The Sixers are falling apart before our eyes. A team that, at one point, ran away with the Atlantic Division finds itself 3 games behind rival Boston, and things keep looking downward.
The Schedule and Disastrous Results
The Sixers have lost their last four games, by a combined 57 points. While three of the teams are currently playoff teams, the other is the lowly Toronto Raptors, who beat the Sixers by 21 with a roster choc-full of 10-day players. They lost by 24 in a battle for the division lead, quitting in the process. With mostly road games against bad teams, plus a back-to-back-to-back on the horizon, this does not bode well, even if the opponents are relatively weak.
Currently, the Sixers have a one game lead over ninth place Milwaukee. The Sixers and Bucks have one contest left, in Milwaukee in their second to last game of the year.
In an interview with Sports Illustrated that already has been well-documented (and is wonderfully named in hindsight: Not Gunning for a Fall), Andre Iguodala gave his thoughts on basketball, Philadelphia, and his teammates. And in what could be described as “excellent” timing, he throws both Philadelphia fans and Lou Williams under the bus. First, here’s his thoughts on Philadelphia fans:
“In Philly, it’s not about who you are, it’s about what you do for us,” Iguodala says. “You could be the worst person in the world, but if you score a lot of points or win a championship, you can murder somebody.”
Whether or not he is right in this sentiment (I, for the record, completely agree with him), this is something you shouldn’t do to your home fans while you still play there. Furthermore, while 95% of the boos for him are unwarranted, he needs to understand they boo because they care and sometimes lack understanding. And you’re not going to get more support from the fans for this either. There was no upside to doing this for Andre.
And then, there’s that Lou quote:
“It makes no sense to me why so many good scorers can’t defend,” Iguodala says. “Like Lou Williams. He’s one of the toughest guys to guard in the league, but he can’t guard anybody. I don’t get that.”
While the initial response involves laughing and, again, COMPLETE AGREEMENT, it’s not the best idea to throw a teammate and fan-favorite under the bus. It can’t help team chemistry and serves no purpose other than to make a point that didn’t have to be made. Andre is a smart guy – he interned on Wall Street during the lockout, for heaven’s sake – but he needs to consider the consequences of his words before he makes them public. I don’t believe everything has been patched up, as they’d like us to believe.
The Desperate Coach
Doug Collins has shown that he can get the most out of a roster of players, if given a year. Give him more, and his “nagging” gets on everyone’s nerves. He promised that old age and 10 years away from the bench had made him a mellower person – and thus, he felt he could coach for at least the 4 years on his contract without wearing on his players.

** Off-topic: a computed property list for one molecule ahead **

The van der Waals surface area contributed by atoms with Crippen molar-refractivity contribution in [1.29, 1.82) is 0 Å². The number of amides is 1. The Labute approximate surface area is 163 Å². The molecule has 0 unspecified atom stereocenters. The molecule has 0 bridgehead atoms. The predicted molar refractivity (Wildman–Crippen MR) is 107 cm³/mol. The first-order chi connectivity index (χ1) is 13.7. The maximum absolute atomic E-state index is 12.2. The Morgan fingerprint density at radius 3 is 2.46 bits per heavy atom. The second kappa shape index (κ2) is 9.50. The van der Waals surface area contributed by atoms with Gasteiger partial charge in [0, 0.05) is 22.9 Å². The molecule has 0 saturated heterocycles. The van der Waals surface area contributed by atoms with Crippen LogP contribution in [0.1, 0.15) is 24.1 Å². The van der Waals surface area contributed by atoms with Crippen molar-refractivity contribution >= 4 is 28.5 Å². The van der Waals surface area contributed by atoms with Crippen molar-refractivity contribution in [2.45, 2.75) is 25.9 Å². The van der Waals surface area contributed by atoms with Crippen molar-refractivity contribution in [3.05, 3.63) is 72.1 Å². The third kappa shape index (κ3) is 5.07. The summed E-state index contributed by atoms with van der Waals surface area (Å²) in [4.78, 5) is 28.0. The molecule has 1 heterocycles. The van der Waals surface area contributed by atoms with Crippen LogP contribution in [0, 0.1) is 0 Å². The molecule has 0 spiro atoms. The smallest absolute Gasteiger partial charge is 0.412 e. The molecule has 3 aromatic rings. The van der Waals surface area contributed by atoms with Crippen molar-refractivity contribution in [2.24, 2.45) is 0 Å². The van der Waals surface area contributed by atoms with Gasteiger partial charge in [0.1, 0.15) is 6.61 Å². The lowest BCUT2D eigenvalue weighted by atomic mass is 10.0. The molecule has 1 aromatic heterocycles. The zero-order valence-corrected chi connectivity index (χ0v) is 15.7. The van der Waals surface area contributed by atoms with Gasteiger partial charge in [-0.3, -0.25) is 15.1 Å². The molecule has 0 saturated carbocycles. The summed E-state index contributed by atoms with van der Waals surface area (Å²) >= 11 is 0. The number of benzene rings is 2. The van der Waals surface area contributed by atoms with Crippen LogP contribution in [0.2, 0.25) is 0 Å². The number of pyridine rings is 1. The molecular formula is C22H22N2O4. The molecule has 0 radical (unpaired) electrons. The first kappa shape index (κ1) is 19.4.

When hearing this, the rest of the league collectively said: “Good luck with that.” Like before, Doug improved the team year 1, as after a 3-13 start the team finished 38-28 and made the playoffs. And in year two, things began to fall apart, in a fashion similar to both his previous destinations as well as the Eddie Jordan Sixers, where the players as a whole decided to not play hard all the time, routinely coughing away games against bad teams and only trying when the had no chance to succeed (such as against Miami).
And now, Doug’s making excuses. He says he’s tried to be mellower, but the players just aren’t tough enough for him. From SB Nation’s Gethin Coolbaugh:
“The one thing about players today is that they’re very sensitive, and very fragile,” Collins said before his team’s game against the Boston Celtics on Easter Sunday. “They didn’t grow up with tough coaches. You know, I had my ass kicked since I was six. It’s a different time, and so I treat this team very much with kid gloves. I really do, and I’m still looked at as an ogre.”
Oh boy, and he continues…
“We’re still a very young group, and with a young group there goes a lot of ups and downs,” said Collins. “The one beauty of coaching a veteran team is guys have seen a lot and they’ve been around a lot of coaches, and so there’s a different perspective. … Younger players are still carving their own niche, you know. They’re still carving their own niche as players, finding out who they are. And so as a coach, piecing that together is a very delicate thing.”
Yeah, we’re doomed.